Tucson is home to a wild variety of people, but few compare to Tucson's core group of surfers.
Sure, there are many beach-bum look-a-likes who tour Fourth Avenue, but for seniors Josh Saunders and Sean Bollinger, the surf lifestyle is alive and well in the desert.
Bollinger and Saunders are co-presidents of the Arizona Surf Club at the UA, and although the club loves to hit the waves when it can, Bollinger and Saunders try to embrace the surf culture in the classroom as well.
""Sean and I live together kind of in our own surf club headquarters,"" Saunders said. ""It's just a little ocean hut in the middle of Tucson. We just try to keep that surf vibe strong.""
For these two, as well as the other 25 or so members of the Arizona Surf Club, a common passion for the waves and the freedoms of surfing is what keeps them going on a day-to-day basis.
Keeping the surf alive in 110 degree desert heat takes a bit of creativity.
Whether the club is trekking into California or their car is breaking down while crossing the border, these extremists are always down for an adventure.
""We don't have the convenience of the ocean in our front yard, so we have to travel,"" Bollinger said. ""We treat all of our trips a lot like little missions when we go.""
Unlike the Arizona Snowboard Club — which stays in hotels and plans dinners during its excursions — Bollinger and Saunders said that their club hoofs it. For them, a lot of the surf culture is found in the adventure, but also in fighting the surfer stereotypes.
""Because we're a surf club, we get stuck with the stereotype of drug-smoking, boozing hippies that are good for nothing,"" Saunders said. ""We kind of have to fight that everywhere we go. Like when we go to campgrounds we get mad-dogged by all the guards and stuff. Anybody with authority thinks we're up to no good, which sometimes might be true, but we're just out there to have a good time.""
""These trips are just to give us a break from our education,"" he added. ""We're not going for drugs, like a lot of people assume. We really try to fight that image on the trips. We're not squares, but we're not all stoners, so that's nice.""
Bollinger and Saunders like to think that surfing is about the times with friends and their travels to the next big swells. In a place like Arizona, for a group of surfers to unite, a sense of family and community makes missing the waves that much easier to handle.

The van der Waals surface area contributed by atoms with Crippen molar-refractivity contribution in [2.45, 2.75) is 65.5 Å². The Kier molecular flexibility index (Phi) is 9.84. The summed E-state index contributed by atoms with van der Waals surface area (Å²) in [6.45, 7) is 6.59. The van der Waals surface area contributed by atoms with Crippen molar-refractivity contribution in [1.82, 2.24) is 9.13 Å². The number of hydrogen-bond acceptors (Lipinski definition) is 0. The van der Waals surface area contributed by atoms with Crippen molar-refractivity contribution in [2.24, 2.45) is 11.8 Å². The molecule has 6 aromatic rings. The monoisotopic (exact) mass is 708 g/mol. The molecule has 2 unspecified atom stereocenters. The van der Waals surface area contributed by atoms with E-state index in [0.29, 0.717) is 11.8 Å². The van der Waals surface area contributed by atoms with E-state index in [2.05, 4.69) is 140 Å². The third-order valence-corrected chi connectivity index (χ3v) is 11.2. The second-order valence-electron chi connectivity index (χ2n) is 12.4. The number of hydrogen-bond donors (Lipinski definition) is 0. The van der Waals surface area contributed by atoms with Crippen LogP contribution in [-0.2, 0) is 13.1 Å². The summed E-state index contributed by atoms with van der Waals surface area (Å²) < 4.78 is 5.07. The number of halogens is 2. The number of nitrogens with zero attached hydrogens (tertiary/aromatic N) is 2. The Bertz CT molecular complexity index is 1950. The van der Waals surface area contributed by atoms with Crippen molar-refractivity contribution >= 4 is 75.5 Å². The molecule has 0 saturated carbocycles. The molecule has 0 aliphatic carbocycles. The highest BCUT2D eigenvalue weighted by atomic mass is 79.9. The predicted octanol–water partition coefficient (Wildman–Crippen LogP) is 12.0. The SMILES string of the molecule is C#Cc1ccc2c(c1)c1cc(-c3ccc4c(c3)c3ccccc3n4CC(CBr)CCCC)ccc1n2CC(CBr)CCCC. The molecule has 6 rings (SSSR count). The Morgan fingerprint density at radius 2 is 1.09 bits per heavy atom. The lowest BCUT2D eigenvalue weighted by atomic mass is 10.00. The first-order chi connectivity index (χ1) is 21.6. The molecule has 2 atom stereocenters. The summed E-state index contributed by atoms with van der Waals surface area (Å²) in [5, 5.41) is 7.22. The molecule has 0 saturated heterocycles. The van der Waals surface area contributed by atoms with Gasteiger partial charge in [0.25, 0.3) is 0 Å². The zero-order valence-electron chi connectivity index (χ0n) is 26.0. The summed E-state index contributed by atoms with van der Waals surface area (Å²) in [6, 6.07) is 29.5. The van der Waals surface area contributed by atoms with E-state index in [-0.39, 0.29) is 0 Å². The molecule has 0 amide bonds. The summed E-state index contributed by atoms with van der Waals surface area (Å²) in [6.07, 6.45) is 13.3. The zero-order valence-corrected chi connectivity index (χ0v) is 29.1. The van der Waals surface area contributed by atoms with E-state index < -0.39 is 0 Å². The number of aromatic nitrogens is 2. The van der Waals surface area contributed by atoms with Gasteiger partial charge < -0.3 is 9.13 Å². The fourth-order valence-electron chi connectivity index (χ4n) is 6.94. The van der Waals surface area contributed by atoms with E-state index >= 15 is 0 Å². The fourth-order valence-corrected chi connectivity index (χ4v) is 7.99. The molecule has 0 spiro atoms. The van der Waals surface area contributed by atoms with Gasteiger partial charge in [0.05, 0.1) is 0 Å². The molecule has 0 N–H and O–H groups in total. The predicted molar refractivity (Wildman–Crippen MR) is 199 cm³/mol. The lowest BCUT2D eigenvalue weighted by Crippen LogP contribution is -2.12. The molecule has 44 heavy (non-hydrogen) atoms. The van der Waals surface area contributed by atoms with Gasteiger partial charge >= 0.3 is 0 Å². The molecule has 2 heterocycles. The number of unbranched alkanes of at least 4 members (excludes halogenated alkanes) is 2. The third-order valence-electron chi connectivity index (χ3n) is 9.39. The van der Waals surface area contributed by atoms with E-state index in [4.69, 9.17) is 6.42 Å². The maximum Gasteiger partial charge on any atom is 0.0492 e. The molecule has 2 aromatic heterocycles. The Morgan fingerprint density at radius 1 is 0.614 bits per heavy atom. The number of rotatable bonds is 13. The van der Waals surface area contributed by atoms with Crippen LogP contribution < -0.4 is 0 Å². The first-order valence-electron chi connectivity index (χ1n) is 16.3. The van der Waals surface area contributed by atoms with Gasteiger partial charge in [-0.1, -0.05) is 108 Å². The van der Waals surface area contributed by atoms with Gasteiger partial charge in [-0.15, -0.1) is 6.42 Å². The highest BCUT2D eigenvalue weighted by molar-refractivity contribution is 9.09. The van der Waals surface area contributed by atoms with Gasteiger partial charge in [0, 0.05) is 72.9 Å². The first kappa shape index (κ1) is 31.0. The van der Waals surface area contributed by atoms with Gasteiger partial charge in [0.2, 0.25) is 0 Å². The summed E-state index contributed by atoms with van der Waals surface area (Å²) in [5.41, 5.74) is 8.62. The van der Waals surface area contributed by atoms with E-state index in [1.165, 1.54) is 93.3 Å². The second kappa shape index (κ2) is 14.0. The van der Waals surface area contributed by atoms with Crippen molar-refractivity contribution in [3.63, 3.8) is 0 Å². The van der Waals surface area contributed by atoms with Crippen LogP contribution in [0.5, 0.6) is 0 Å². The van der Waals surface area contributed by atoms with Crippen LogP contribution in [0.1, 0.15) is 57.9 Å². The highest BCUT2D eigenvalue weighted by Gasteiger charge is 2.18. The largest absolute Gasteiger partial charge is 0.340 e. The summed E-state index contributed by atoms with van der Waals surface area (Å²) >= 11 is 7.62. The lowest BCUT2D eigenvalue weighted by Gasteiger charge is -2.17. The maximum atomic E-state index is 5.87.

""All the chilling out, cooking and good vibes definitely transfer back to Tucson,"" Saunders said. ""We've got a core group here, and we just chill out and watch surf DVDs and get as much of our ocean fix as we can.""
Surfing for them is true therapy.
For me, it's got a lot to do with like … this sounds totally hippie … like harnessing the natural power of the Earth,"" Saunders said. ""It's just an ocean thing I guess. When you're surfing, you're taming the waves, taking control of them.""
""With my major (architecture) it's also a one-on-one thing, with a project and a deadline,"" Bollinger said. ""Surfing is very meditative like that too.""
As with the nature of the waves they long for, no two trips are alike for this unusual club.
Bollinger explained that Mexico trips normally engender the most fun.
""One kid flipped a Jeep and we had to pay a Mexican mechanic a bunch of pesos to rig a wooden tow to get him back to America,"" Bollinger said.
Other times, it's the sheer spontaneity that feeds their adventure.
""It had a lot to do with tequila,"" Saunders said, ""but we bonded with these three Mexican fishermen one night, and it was like us 10 gringos with fisherman in the middle of the Pacific at one in the morning.""
In their minds, there is only one other passion these two say can remotely compare to their love of surfing.
""When we're here we have to defend the surfer as a whole, but in Cali, we gotta defend Arizona. We have to represent in the water,"" Saunders said. ""We're kind of dorks about Arizona when we go to California. We rep the state hard.""
Coming from Tucson, any surf is good surf for these guys, and it's what will continue to feed their hunger.
""Surfing is just a release. It's what I daydream about in class, and then wake up to find that I'm in the middle of the Tucson desert,"" Saunders said. ""These trips are just what keep us sane.""